“His big theory, since most people had ten or twelve-inch sets, was close-up, close-up, close-up. I would argue with him a lot, because if everything’s going to be close-up, there’s no point of emphasis. When you really need it . . . you’ve used it up.”
– Sidney Lumet, referring to Alcoa/Goodyear producer Herbert Brodkin, in his Archive of American Television interview
“Doll Face” (March 18, 1956), set entirely in an Atlantic City hotel, concerns a faded beauty queen (Glenda Farrell) who returns to the current edition of the pageant that crowned her back in 1930. In tow are her surly adult daughter (Nancy Malone) and genial husband (Frank McHugh), who conveniently is vying for a promotion at a business conference held at the same hotel. This script, also by Jerome Ross, contains as many cliches as “The Trees,” but it offers greater emotional possibilities for Lumet to explore. Lumet tamps down his actors, per usual, and ensures that each of the three main characters – any one of whom could turn grotesque, as Ewell’s distraught dad does in “Man on Fire” – is recognizably human and sympathetic. In “Doll Face” Farrell is not restrained, but she also does not turn the title character into a caricature (as a more obvious casting choice, like Shirley Booth or Joan Blondell, might have). No one overacts in any of these early Lumet shows. In part that reflects Lumet’s skill in working with actors, but it is also a consequence of his formal choices. Farrell benefits enormously from Lumet’s theory of the close-up; when he finally deploys them at the climax, her character’s distress as she is made to see herself as others see her is quite moving.
In “Doll Face” Lumet repeats a composition from “One Mummy Too Many” almost exactly: a person leans into the foreground from the left, directing the viewer’s eye to action in the middle distance toward the center and right of the frame. In “One Mummy” the effect was comedic; here it is expository (the man at left pops in to shush loud revelers).
In the space of four months, Lumet’s playful use of depth of field in “One Mummy” has evolved into a powerful, coherent compositional strategy for “Doll Face.” In a careful ballet of performers and cameras, the three principals group and regroup themselves into three-dimensional tableaux, again and again, each time with a different actor occupying the foreground, middle, and background space. “Doll Face” is essentially a three-character family drama, and Lumet uses dimensionality to signify the shifting emotional dynamic between father, mother, and child. It is the same kind of conceptual – a skeptic might say schematic or overly intellectual – strategy that Lumet would later apply to his filmmaking, as with (to use Lumet’s own example from the Times video obit) the selection of a red building as a location in Prince of the City to presage, almost subliminally, a coming bloodletting.
Chronologically, I have skipped over “Tragedy in a Temporary Town” (February 19, 1956), which is both the most famous of the Alcoa/Goodyear hours and the most directorially accomplished of the Lumet efforts in this survey. Another civics lesson from Reginald Rose, “Town” is typically pedagogic in its argument but less compromised by censorship than most. Lumet would have brought his best to the table before he even opened the script, for it was he who had produced Rose’s first teleplay on Danger in 1951. In the five years hence, each had risen to the top ranks of his profession in the New York television world, and it would be Rose who would handpick Lumet to direct his screenplay for 12 Angry Men.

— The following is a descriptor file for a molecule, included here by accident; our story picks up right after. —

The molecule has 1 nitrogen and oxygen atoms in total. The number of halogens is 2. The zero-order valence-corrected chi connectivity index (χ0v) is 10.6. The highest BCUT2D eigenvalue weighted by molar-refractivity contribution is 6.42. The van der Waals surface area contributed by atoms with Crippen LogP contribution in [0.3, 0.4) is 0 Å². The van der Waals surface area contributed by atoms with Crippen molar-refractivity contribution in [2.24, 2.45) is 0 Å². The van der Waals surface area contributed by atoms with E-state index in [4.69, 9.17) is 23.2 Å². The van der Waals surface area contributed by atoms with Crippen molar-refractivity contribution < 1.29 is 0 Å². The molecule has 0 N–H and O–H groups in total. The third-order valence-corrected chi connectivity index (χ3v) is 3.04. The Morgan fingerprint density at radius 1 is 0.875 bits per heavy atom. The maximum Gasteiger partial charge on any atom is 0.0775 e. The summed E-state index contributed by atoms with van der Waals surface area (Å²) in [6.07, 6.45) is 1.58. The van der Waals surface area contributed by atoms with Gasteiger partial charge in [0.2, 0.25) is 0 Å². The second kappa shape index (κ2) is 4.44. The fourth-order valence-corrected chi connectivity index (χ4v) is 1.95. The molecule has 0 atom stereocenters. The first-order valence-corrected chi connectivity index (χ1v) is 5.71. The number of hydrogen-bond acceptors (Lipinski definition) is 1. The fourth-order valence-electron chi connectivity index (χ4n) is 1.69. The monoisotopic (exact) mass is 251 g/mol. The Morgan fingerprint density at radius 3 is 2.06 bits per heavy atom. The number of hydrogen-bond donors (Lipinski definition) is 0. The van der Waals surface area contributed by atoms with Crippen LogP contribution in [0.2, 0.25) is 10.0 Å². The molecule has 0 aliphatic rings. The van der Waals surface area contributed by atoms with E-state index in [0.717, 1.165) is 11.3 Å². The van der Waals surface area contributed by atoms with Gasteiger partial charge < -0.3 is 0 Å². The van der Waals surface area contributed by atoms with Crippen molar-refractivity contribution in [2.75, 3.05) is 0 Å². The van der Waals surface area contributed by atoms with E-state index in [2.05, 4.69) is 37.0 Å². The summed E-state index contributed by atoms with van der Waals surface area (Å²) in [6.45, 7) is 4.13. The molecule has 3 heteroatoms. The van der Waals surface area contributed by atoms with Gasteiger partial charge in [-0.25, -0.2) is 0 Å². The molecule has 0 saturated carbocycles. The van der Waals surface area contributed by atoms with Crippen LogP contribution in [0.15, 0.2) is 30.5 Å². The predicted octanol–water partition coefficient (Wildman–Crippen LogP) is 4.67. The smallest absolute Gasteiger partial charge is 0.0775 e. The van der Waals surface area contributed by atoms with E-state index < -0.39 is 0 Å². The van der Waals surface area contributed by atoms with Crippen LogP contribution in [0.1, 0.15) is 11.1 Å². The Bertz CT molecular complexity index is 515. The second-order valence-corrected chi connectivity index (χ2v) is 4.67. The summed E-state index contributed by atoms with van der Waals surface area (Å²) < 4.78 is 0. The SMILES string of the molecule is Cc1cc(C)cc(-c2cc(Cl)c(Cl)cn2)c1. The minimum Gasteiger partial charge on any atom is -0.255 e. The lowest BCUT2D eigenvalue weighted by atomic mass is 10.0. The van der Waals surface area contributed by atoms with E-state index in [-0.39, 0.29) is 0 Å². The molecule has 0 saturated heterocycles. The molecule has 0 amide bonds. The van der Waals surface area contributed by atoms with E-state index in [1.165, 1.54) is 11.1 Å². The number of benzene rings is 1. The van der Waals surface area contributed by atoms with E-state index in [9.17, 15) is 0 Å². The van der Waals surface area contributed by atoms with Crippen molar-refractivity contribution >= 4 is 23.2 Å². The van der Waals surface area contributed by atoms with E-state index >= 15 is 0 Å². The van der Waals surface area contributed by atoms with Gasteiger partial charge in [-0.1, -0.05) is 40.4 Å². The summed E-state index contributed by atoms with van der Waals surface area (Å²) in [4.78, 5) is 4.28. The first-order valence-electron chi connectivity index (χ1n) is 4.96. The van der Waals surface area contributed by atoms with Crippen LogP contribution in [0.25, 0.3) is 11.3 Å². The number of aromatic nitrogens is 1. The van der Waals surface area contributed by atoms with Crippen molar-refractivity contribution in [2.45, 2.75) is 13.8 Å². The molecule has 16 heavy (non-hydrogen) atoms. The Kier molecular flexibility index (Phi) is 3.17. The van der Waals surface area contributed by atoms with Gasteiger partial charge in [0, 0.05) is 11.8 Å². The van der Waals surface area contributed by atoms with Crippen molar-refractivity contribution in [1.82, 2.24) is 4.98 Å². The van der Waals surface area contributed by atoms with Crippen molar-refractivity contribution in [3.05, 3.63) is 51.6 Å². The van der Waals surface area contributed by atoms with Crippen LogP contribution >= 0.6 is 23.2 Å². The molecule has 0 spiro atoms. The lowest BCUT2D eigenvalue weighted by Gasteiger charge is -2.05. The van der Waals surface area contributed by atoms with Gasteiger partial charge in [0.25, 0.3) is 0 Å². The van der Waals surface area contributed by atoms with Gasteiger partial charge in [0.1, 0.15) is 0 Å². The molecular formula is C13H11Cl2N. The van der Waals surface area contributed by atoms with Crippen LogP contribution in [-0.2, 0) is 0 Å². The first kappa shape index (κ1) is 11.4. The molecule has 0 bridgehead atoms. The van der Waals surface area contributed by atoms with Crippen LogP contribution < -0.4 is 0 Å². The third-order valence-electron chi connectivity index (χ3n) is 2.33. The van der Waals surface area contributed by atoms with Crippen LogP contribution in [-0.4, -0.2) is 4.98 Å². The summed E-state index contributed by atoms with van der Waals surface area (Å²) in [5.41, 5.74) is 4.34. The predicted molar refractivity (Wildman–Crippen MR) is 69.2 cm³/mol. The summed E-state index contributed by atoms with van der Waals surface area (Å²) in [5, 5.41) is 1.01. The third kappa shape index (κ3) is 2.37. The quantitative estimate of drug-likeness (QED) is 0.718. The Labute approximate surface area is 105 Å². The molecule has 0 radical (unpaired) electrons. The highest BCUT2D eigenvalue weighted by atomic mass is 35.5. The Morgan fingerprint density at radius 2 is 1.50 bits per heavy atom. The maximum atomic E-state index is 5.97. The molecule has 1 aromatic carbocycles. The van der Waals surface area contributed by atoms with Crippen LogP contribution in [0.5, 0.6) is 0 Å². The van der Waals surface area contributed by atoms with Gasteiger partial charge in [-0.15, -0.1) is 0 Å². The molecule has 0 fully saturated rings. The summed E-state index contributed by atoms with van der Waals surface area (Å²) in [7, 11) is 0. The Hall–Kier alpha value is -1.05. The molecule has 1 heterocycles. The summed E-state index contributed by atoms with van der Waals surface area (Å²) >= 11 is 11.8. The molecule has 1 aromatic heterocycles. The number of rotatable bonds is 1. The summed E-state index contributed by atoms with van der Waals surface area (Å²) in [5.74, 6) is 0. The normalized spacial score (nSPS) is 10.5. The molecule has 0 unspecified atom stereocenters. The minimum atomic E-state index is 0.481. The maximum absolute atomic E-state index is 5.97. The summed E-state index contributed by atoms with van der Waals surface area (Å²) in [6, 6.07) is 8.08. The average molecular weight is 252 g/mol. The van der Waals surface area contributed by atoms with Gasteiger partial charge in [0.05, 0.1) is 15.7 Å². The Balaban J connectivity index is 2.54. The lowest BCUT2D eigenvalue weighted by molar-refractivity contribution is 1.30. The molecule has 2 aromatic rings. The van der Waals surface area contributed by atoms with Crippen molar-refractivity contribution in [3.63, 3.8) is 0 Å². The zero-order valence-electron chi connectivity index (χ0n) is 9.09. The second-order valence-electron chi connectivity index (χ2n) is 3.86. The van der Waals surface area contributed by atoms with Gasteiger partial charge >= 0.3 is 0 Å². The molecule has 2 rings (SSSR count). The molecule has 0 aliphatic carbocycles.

A heated study of mob violence in an itinerant, working-class community of dam builders and their families, “Tragedy in a Temporary Town” has little to say on the subject of lynching (spoiler alert: it’s bad) that wasn’t already covered in The Ox-Bow Incident. But when you parse Rose’s narrative as an allegory for McCarthyism, its sly cynicism and political courage become more evident. Just as American communism was an empty threat and HUAC a hysterical overcorrection, so respectively are the attack on a teenaged girl in “Town” (a man barely touches her shoulder before running off) and the hyperactive shantytown kangaroo court that forms in response. This penny ante inquisition is ridiculous on his face. The girl never saw her attacker’s face and heard him say only one syllable, so the doofus vigilantes require every male in camp to utter the word “Hey” and press the young woman to try to make an impossible identification. The poor girl (Betty Lou Keim) is more thoroughly victimized by her defenders than by her putative attacker.
Rose scores his other major rhetorical point in his depiction of the ostensible and none-too-subtly named hero Alec Beggs (Lloyd Bridges), who is scarcely better than his opposites. Beggs abstains from the mob shenanigans but also declines to stick up for the Puerto Rican family who are marked from the beginning as inevitable scapegoats. When Beggs finally screws up his courage to confront the mob and disperses them in shame, it’s only after they have achieved their bloody catharsis by beating the shit out of the innocent Puerto Rican boy (Rafael Campos) with a thick stick of firewood. Beggs’s ineffectual liberalism and hypocrisy point a finger at various players on different sides of the blacklist, and the provocative casting of Lloyd Bridges (a HUAC friendly witness) must have resonated with Lumet (a narrow escapee of the blacklist, compelled at one point to grovel before clearance thug Harvey Matusow). Lumet was too professional to have tormented Bridges with his informer status, but still one would love to know just how much of the script’s subtext was articulated between star and director.